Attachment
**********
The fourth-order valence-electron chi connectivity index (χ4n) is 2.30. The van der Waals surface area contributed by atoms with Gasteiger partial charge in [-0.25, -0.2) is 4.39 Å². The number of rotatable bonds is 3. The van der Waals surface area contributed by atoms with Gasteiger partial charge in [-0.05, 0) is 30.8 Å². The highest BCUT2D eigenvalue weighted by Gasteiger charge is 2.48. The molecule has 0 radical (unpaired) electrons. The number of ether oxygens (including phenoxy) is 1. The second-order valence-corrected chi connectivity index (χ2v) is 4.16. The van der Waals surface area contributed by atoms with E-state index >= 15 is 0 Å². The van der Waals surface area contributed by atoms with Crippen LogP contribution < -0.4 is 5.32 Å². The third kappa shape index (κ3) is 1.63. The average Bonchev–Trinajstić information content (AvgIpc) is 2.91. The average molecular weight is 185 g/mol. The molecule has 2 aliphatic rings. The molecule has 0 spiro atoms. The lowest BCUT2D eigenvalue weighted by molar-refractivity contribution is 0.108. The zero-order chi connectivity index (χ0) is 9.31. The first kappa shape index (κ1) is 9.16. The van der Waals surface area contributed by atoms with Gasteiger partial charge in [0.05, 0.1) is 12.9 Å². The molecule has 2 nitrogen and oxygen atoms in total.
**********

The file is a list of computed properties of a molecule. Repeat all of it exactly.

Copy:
The fourth-order valence-electron chi connectivity index (χ4n) is 2.30. The van der Waals surface area contributed by atoms with Gasteiger partial charge in [-0.25, -0.2) is 4.39 Å². The number of rotatable bonds is 3. The van der Waals surface area contributed by atoms with Gasteiger partial charge in [-0.05, 0) is 30.8 Å². The highest BCUT2D eigenvalue weighted by Gasteiger charge is 2.48. The molecule has 0 radical (unpaired) electrons. The number of ether oxygens (including phenoxy) is 1. The second-order valence-corrected chi connectivity index (χ2v) is 4.16. The van der Waals surface area contributed by atoms with E-state index >= 15 is 0 Å². The van der Waals surface area contributed by atoms with Crippen LogP contribution < -0.4 is 5.32 Å². The third kappa shape index (κ3) is 1.63. The average Bonchev–Trinajstić information content (AvgIpc) is 2.91. The average molecular weight is 185 g/mol. The molecule has 2 aliphatic rings. The molecule has 0 spiro atoms. The lowest BCUT2D eigenvalue weighted by molar-refractivity contribution is 0.108. The zero-order chi connectivity index (χ0) is 9.31. The first kappa shape index (κ1) is 9.16. The van der Waals surface area contributed by atoms with Gasteiger partial charge in [0.05, 0.1) is 12.9 Å². The molecule has 2 nitrogen and oxygen atoms in total.